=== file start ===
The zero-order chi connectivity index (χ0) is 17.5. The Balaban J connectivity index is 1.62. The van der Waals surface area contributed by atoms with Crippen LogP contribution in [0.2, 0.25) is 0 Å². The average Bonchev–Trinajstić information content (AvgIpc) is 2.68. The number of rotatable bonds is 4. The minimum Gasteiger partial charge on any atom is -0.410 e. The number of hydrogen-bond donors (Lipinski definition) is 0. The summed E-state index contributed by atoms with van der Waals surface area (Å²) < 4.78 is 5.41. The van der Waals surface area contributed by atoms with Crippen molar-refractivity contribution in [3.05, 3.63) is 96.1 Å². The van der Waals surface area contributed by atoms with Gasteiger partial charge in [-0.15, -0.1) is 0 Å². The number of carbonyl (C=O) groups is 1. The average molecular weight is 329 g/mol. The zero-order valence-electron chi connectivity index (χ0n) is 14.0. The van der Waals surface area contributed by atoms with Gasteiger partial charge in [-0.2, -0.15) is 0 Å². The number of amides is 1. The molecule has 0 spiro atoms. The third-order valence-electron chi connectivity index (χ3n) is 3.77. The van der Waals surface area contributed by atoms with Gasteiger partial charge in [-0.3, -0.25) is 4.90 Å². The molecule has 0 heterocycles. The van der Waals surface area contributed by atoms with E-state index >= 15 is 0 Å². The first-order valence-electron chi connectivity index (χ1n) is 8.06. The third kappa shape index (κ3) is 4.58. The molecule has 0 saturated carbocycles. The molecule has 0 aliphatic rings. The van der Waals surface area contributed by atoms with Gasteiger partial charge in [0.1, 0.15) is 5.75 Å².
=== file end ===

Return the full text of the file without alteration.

The zero-order chi connectivity index (χ0) is 17.5. The Balaban J connectivity index is 1.62. The van der Waals surface area contributed by atoms with Crippen LogP contribution in [0.2, 0.25) is 0 Å². The average Bonchev–Trinajstić information content (AvgIpc) is 2.68. The number of rotatable bonds is 4. The minimum Gasteiger partial charge on any atom is -0.410 e. The number of hydrogen-bond donors (Lipinski definition) is 0. The summed E-state index contributed by atoms with van der Waals surface area (Å²) < 4.78 is 5.41. The van der Waals surface area contributed by atoms with Crippen molar-refractivity contribution in [3.05, 3.63) is 96.1 Å². The van der Waals surface area contributed by atoms with Gasteiger partial charge in [-0.15, -0.1) is 0 Å². The number of carbonyl (C=O) groups is 1. The average molecular weight is 329 g/mol. The zero-order valence-electron chi connectivity index (χ0n) is 14.0. The van der Waals surface area contributed by atoms with Gasteiger partial charge in [-0.2, -0.15) is 0 Å². The number of amides is 1. The molecule has 0 spiro atoms. The third-order valence-electron chi connectivity index (χ3n) is 3.77. The van der Waals surface area contributed by atoms with Gasteiger partial charge in [-0.3, -0.25) is 4.90 Å². The molecule has 0 heterocycles. The van der Waals surface area contributed by atoms with E-state index >= 15 is 0 Å². The first-order valence-electron chi connectivity index (χ1n) is 8.06. The third kappa shape index (κ3) is 4.58. The molecule has 0 saturated carbocycles. The molecule has 0 aliphatic rings. The van der Waals surface area contributed by atoms with Gasteiger partial charge in [0.1, 0.15) is 5.75 Å².